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All kinds of materials inbound for the Pope Mobile: 1/4" U.V. treated clear polycarbonate, locking gasket for the windows, used wiper motor and arm assembly, and DZUS fasteners. I stopped by Tractor Supply on the way to work and bought all the 3/4" x 1/8" angle they had on hand (which wasn't much) to fab the doors. I still need hinges, latches, and a switch for the wiper.

I guess I've gotten off long enough without buying any materials. I should be able to start making progress once again this week. I've spent quite a bit more than I wanted to, but it's a far cry from a new cab which no one makes for this model anyway. Used, beat-up, 20 year old Curtis cabs in need of work are going for around $1500 if you can find one, and new Curtis Cabs for JD Gators, and similar sized Kubotas go for around $3500 and up depending on options. I'm waaaayyyyyyy below those numbers, but a couple hundred above a new universal fit soft cab.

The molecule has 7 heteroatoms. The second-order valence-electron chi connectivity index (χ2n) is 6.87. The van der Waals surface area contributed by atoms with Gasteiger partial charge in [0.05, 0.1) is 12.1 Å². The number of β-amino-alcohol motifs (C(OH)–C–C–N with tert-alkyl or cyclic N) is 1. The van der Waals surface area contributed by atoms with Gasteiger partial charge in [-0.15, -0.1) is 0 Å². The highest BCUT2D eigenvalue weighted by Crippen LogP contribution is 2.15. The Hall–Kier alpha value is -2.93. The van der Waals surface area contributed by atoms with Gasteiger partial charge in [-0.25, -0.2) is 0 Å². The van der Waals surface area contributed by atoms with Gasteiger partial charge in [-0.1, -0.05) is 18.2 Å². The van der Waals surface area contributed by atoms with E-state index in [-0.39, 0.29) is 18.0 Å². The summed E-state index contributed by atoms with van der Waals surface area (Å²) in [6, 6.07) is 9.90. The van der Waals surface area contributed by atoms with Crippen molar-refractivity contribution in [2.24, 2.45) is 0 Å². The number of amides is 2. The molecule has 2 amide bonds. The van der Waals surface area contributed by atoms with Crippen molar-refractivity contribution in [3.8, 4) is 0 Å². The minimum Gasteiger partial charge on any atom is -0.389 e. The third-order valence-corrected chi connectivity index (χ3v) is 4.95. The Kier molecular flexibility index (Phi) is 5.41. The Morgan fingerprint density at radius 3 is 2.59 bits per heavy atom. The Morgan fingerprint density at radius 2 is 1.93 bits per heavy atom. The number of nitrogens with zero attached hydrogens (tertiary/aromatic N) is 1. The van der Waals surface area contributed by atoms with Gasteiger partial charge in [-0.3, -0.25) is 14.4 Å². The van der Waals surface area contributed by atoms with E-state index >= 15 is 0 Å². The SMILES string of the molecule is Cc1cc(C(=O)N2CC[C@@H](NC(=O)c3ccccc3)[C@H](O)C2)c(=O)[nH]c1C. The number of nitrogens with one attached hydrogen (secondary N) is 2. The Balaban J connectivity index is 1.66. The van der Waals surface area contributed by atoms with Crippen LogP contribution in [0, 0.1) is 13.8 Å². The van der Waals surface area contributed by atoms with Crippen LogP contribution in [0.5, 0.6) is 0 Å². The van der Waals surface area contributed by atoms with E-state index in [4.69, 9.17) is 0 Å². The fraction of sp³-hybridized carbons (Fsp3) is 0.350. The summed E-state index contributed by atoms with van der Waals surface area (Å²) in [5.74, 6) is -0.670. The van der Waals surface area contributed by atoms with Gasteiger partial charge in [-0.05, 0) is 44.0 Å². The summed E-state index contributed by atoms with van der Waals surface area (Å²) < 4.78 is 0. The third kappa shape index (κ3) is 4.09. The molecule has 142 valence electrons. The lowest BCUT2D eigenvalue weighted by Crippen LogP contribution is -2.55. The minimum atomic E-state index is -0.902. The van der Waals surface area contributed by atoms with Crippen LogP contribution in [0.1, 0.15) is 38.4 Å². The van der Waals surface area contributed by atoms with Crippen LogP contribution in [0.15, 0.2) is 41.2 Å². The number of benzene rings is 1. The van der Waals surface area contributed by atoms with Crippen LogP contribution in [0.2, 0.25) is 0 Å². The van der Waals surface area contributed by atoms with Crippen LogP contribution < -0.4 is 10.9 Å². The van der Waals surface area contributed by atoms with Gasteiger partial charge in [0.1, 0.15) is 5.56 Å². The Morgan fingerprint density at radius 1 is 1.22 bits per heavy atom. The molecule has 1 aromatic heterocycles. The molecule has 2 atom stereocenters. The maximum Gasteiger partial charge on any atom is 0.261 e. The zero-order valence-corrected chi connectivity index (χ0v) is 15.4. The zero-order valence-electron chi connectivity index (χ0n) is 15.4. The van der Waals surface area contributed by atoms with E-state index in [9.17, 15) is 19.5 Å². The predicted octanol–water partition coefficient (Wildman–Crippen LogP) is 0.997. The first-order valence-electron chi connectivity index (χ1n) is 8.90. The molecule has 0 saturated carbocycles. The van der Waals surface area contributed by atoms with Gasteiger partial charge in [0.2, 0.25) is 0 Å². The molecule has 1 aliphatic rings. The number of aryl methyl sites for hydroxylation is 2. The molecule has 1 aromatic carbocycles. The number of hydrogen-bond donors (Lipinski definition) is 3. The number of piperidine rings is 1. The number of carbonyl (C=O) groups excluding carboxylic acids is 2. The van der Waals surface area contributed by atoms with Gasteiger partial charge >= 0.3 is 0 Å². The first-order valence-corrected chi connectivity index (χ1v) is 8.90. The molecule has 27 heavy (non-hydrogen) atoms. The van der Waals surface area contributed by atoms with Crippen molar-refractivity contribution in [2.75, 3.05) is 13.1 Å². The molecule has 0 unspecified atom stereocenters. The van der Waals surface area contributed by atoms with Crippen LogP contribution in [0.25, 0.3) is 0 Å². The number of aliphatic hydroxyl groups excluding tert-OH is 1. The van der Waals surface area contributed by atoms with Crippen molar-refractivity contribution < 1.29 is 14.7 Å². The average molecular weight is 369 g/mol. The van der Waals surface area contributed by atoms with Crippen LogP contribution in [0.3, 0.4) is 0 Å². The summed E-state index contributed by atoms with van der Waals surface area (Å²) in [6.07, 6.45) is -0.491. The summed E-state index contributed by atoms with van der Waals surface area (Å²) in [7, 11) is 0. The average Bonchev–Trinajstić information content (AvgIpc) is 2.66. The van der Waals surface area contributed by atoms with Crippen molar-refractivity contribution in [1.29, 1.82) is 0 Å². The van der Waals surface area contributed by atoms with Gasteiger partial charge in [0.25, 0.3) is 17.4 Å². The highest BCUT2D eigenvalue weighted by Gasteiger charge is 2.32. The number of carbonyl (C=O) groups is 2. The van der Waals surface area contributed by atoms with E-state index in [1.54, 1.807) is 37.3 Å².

And when I'm all done, it probably wont snow a single flake.
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Old 12-18-2011, 10:38 PM   #385
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Where do you estimate the finished weight of the cab being?
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Old 12-19-2011, 01:16 PM   #386
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Where do you estimate the finished weight of the cab being?
Good question. I just removed the frame, and it's lighter than I thought it would be. I'm not sure how much 1/4" polycarbonate weighs, but it's much less than glass. The sides and top will be 18 ga.